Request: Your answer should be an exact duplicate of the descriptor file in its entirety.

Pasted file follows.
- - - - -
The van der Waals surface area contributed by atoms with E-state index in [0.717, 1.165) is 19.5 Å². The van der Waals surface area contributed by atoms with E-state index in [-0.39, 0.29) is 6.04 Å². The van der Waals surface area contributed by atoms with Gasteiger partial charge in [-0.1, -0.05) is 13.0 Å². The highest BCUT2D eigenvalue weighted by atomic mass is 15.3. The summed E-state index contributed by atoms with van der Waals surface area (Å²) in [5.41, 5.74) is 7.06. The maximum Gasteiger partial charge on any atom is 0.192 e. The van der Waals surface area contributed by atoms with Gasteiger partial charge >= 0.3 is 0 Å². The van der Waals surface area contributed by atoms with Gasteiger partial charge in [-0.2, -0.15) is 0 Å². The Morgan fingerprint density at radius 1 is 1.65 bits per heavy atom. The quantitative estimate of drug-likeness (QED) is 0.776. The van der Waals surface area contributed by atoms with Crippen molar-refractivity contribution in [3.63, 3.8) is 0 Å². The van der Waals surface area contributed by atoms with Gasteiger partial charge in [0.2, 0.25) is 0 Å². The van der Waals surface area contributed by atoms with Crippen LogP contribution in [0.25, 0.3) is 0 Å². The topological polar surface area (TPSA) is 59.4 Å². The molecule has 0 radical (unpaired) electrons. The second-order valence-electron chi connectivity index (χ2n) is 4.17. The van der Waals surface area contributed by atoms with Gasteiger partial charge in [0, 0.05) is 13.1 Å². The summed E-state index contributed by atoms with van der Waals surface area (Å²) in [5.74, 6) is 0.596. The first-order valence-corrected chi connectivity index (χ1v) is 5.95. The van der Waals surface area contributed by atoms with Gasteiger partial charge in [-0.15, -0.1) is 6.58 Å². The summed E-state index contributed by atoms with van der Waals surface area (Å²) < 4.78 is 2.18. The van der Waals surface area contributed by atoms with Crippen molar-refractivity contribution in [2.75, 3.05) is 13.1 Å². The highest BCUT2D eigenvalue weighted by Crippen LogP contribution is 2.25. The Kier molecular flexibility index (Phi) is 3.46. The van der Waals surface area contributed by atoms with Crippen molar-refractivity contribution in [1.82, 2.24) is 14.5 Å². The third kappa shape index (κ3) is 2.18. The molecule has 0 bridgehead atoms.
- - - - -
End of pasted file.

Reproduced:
The van der Waals surface area contributed by atoms with E-state index in [0.717, 1.165) is 19.5 Å². The van der Waals surface area contributed by atoms with E-state index in [-0.39, 0.29) is 6.04 Å². The van der Waals surface area contributed by atoms with Gasteiger partial charge in [-0.1, -0.05) is 13.0 Å². The highest BCUT2D eigenvalue weighted by atomic mass is 15.3. The summed E-state index contributed by atoms with van der Waals surface area (Å²) in [5.41, 5.74) is 7.06. The maximum Gasteiger partial charge on any atom is 0.192 e. The van der Waals surface area contributed by atoms with Gasteiger partial charge >= 0.3 is 0 Å². The van der Waals surface area contributed by atoms with Gasteiger partial charge in [-0.2, -0.15) is 0 Å². The Morgan fingerprint density at radius 1 is 1.65 bits per heavy atom. The quantitative estimate of drug-likeness (QED) is 0.776. The van der Waals surface area contributed by atoms with Crippen molar-refractivity contribution in [3.63, 3.8) is 0 Å². The van der Waals surface area contributed by atoms with Gasteiger partial charge in [0.2, 0.25) is 0 Å². The van der Waals surface area contributed by atoms with Crippen LogP contribution in [0.25, 0.3) is 0 Å². The topological polar surface area (TPSA) is 59.4 Å². The molecule has 0 radical (unpaired) electrons. The second-order valence-electron chi connectivity index (χ2n) is 4.17. The van der Waals surface area contributed by atoms with Gasteiger partial charge in [0, 0.05) is 13.1 Å². The summed E-state index contributed by atoms with van der Waals surface area (Å²) in [5.74, 6) is 0.596. The first-order valence-corrected chi connectivity index (χ1v) is 5.95. The van der Waals surface area contributed by atoms with Gasteiger partial charge in [-0.15, -0.1) is 6.58 Å². The summed E-state index contributed by atoms with van der Waals surface area (Å²) < 4.78 is 2.18. The van der Waals surface area contributed by atoms with Crippen molar-refractivity contribution in [2.75, 3.05) is 13.1 Å². The highest BCUT2D eigenvalue weighted by Crippen LogP contribution is 2.25. The Kier molecular flexibility index (Phi) is 3.46. The van der Waals surface area contributed by atoms with Crippen molar-refractivity contribution in [1.82, 2.24) is 14.5 Å². The third kappa shape index (κ3) is 2.18. The molecule has 0 bridgehead atoms.